Bird Cabin

Introduction: Bird Cabin

I have been binge watching Longmire and I have been loving all the different log cabins. However, I noticed you do not see any log cabin birdhouses. Here is a bird cabin I built with notched beams. It resembles a log cabin. It is easy to cut the pieces and it is fun for most any age to assemble.

Step 1: Procure Lumber and Rough Cut

I purchased a 6ft, 1x10 common pine board in the cull pile at the local home improvement center. At 70% off, I got it for four dollars and it will be enough to make two cabins.

Start by cutting the board into four piece 13" long and one piece 17" long. This only uses 69" of the 72" length so you have extra stock to cut around knots. From the 13" long pieces, rip six pieces 1-3/8" wide. From the 17" long piece, rip one piece 6-1/4" wide and two pieces, 1-3/8" wide.

From the photo you can see the wood looks pretty sad.

Step 2: Mill Wood

Plane all of the pieces to a width of 11/16" and then plane the 6-1/4" wide board to a thickness of 1/2". Then cut the narrow pieces to 1-3/16" wide and the base piece to 6" wide.

Step 3: Cut to Length

For each cabin you will need; 1 base 8" long, 2 large gables 8" long, 2 small gables 4" long, 18 beams 6" long, and 4 connecters 1-3/4"long. For the stock prepared in the previous step, after cutting around knots, I was able to get: 2 bases, 5 large gables, 5 small gables, 37 beams, and 10 connectors. Plenty enough pieces for two cabin with some spares.

Step 4: Dado Notches

Cover the working service of your dado cutting cradle and tack into place a thin sheet of plywood or MDF. Install your 3/4" dado blade and make a cut into the cradle. The edge of the MDF will show the exact edge of where the dado starts. Set the height so the dado blade cuts 5/16" deep. The dimensions for cutting each of the piece types are given in the included PDF.

Step 5: Bevel Gables and Spilt a Beam

Each of the four gables need to be beveled and one of the beams needs to be split in half. I did this all with a scroll saw. Dimensions are given in the included PDF.

Step 6: Bevel Beams, Connector, and Gables

To make the pieces look more like logs. Tip the blade of your table saw to 45 degrees and rip an 1/8" off each edge.

Step 7: Cut Roof Slats

Take 1/4" lath and, for each cabin, cut eight slats 8" long. Then rip them to a width of 1-1/4".

Step 8: Dye the Pieces

You will want to dye the pieces. The dye I like to use is Fiebing alcohol based leather dye.

Dye

It comes in 4 oz bottles but I mix it with 28 oz of denatured alcohol to make a quart of alcohol based dye. It cost about $10. The dye come in 28 different colors. I used medium brown for the beams/connectors, green for the roof pieces and red for the gable pieces. I wish I had gotten dark red but all in all I am still happy.

I use an acid brush to apply the dye to the pieces. With so much alcohol it pretty much immediately penetrates and there is not need to wipe the piece after application.

Step 9: Assembly, Lay the Foundation

Start by measure 17/32" and 5-17/32" away from the back of the base. Then glue the two half beams into place. I use Rapid Fuse cynoarcrylic wood glue.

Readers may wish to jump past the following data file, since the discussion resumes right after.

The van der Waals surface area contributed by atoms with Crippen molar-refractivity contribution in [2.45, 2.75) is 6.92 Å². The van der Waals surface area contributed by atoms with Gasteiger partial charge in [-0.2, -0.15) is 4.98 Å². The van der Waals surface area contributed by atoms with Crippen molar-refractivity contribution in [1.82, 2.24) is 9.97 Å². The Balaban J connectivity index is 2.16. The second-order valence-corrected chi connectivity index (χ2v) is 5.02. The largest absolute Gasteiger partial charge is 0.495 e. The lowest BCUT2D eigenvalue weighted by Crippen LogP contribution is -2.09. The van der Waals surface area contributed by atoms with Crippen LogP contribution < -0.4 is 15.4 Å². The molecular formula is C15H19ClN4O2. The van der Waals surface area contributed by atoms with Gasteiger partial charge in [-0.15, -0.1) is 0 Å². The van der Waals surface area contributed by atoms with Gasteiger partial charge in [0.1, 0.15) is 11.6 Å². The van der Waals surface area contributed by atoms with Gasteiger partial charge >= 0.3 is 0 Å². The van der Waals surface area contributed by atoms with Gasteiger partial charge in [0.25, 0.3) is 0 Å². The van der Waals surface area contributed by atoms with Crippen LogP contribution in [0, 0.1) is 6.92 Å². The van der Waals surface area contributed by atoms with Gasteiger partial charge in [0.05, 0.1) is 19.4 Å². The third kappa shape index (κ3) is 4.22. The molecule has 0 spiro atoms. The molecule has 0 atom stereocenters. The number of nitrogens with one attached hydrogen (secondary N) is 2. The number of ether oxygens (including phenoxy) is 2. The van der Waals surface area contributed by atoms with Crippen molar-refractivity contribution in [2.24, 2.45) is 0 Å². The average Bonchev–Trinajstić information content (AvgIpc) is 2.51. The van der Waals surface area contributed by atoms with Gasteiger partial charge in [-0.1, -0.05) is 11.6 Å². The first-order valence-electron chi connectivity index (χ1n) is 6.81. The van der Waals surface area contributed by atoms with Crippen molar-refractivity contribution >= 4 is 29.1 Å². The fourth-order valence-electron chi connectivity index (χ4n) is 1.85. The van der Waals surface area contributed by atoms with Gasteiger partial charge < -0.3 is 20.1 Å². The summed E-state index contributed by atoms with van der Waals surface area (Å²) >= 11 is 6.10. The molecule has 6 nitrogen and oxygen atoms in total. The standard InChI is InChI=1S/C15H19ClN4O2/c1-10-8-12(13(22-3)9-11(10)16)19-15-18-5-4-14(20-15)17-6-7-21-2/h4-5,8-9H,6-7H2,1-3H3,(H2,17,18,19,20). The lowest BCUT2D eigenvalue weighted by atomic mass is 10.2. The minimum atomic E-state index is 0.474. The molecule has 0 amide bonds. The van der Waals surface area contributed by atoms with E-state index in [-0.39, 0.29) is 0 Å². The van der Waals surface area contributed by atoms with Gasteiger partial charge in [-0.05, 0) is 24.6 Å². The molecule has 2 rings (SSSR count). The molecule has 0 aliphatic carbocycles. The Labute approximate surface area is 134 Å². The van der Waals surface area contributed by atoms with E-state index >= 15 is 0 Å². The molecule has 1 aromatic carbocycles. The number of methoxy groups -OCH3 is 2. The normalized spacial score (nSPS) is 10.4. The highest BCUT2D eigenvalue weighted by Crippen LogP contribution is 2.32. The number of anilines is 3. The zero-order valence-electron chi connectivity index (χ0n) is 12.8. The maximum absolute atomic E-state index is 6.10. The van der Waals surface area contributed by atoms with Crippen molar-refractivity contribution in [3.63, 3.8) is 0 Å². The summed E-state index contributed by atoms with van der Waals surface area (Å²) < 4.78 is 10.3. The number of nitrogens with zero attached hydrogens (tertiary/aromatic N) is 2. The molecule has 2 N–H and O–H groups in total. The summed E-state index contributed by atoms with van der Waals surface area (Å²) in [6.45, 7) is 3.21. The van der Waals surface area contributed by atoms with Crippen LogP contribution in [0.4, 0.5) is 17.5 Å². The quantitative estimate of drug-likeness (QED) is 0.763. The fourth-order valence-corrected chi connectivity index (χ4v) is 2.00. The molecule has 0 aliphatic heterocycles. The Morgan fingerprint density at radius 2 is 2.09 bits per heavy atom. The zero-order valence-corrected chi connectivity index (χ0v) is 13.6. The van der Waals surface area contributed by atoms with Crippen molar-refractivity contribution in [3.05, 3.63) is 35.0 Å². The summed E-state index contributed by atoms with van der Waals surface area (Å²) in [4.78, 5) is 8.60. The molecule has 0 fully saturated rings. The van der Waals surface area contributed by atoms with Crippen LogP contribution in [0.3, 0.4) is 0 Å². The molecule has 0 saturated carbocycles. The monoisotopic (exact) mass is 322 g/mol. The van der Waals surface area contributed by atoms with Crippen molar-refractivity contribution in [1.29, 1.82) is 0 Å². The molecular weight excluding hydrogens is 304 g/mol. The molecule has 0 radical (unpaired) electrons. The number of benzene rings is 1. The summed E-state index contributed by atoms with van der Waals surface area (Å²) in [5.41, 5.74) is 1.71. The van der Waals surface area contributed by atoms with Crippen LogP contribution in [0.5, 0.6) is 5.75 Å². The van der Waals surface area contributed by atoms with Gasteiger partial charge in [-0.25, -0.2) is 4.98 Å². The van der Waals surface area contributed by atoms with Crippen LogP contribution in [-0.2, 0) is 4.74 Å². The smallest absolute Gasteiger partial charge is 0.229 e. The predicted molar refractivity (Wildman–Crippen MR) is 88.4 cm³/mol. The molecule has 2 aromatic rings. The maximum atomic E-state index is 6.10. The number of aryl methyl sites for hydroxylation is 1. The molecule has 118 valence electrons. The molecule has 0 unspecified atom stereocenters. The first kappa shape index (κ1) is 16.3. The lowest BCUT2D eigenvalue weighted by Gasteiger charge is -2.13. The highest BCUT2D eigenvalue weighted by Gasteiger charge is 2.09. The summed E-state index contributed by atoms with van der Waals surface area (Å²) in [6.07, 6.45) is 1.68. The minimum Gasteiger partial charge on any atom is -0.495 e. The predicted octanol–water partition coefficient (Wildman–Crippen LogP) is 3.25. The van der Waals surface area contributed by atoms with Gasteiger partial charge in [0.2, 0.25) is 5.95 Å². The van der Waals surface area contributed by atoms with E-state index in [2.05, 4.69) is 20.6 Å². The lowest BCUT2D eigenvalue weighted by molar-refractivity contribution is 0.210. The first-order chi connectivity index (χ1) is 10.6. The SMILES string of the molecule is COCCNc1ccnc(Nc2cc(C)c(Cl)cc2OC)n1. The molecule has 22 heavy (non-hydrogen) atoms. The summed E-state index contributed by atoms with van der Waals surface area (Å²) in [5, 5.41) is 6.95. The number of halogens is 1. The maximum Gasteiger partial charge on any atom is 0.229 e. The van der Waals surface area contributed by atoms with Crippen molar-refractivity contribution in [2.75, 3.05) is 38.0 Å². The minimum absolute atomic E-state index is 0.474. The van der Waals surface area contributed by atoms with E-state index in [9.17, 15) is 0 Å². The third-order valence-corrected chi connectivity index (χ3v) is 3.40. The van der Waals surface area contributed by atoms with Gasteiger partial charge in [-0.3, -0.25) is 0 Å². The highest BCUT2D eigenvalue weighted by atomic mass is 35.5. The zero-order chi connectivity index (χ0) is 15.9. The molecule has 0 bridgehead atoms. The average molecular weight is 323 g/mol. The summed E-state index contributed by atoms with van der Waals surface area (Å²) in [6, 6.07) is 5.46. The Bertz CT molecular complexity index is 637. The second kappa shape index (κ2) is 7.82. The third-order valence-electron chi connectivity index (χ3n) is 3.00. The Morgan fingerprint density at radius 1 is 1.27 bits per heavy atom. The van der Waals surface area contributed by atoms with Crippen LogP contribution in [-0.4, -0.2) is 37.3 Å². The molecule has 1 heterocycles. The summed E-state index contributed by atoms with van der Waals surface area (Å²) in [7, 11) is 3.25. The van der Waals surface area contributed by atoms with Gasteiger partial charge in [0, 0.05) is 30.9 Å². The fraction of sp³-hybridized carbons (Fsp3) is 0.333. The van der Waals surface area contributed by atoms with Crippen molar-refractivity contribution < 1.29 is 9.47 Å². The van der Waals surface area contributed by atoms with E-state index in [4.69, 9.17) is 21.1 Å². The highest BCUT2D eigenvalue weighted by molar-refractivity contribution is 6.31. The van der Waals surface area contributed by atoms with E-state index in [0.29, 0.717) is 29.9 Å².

RadidFuse..

Best wood glue I have found on the market. It dries in 30 minutes. If you use an accelerator it takes 10 seconds.

Step 10: Assembly, Lay Bottom Layers

Stack and glue 10 beams, five layers high.

Step 11: Assembly, Top Layers

Stack and glue the four connectors and six beams to complete the top layers.

Step 12: Assembly, Gables and Crossbeam

Stack and glue the gable pieces and remaining beam.

Step 13: Assembly, Roof

Start be gluing one slat at the gable peak. Set the Slat 1" away from the back gables. This will give 1" overhang in the back and 2" in front. Continue gluing slats in place into the roof is completed.

Step 14: Variation

If you don not like the big 2-1/2" entry then replace

the four connectors with two beams. Clamp two beams together and drill the desired sized entry hole.

Final Note

As a salute to Henry in Longmire, I did not use any contractions in this Instructable!

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    4 Discussions

    Hi. Nice design, but did you get actual birds settling ?
    I'm asking because as far as I know (which is not much) the entry hole size and shape is very important, and yours seems quite wide.

    1 reply

    I just built it and yes the hole is too large. It turns out that the hole size is determined by the type of birds you want to attract. That was why I included step 14 where you take two of the beams and drill the appropriate size hole for birds you have.

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    gm280

    4 months ago

    Nice design. I like the wood block cabin idea and look. You do need to put something over the very peak to keep rain out though. And does the dye you use have any problems with the birds? IDK, I'm just asking.

    1 reply

    Thank you for the king words. I will work on covering the peak. I don;t think it will be a problem with the birds. It is alcohol and pigment. Once dry it is only pigment, There is no problems with horses and they are very touchy animals.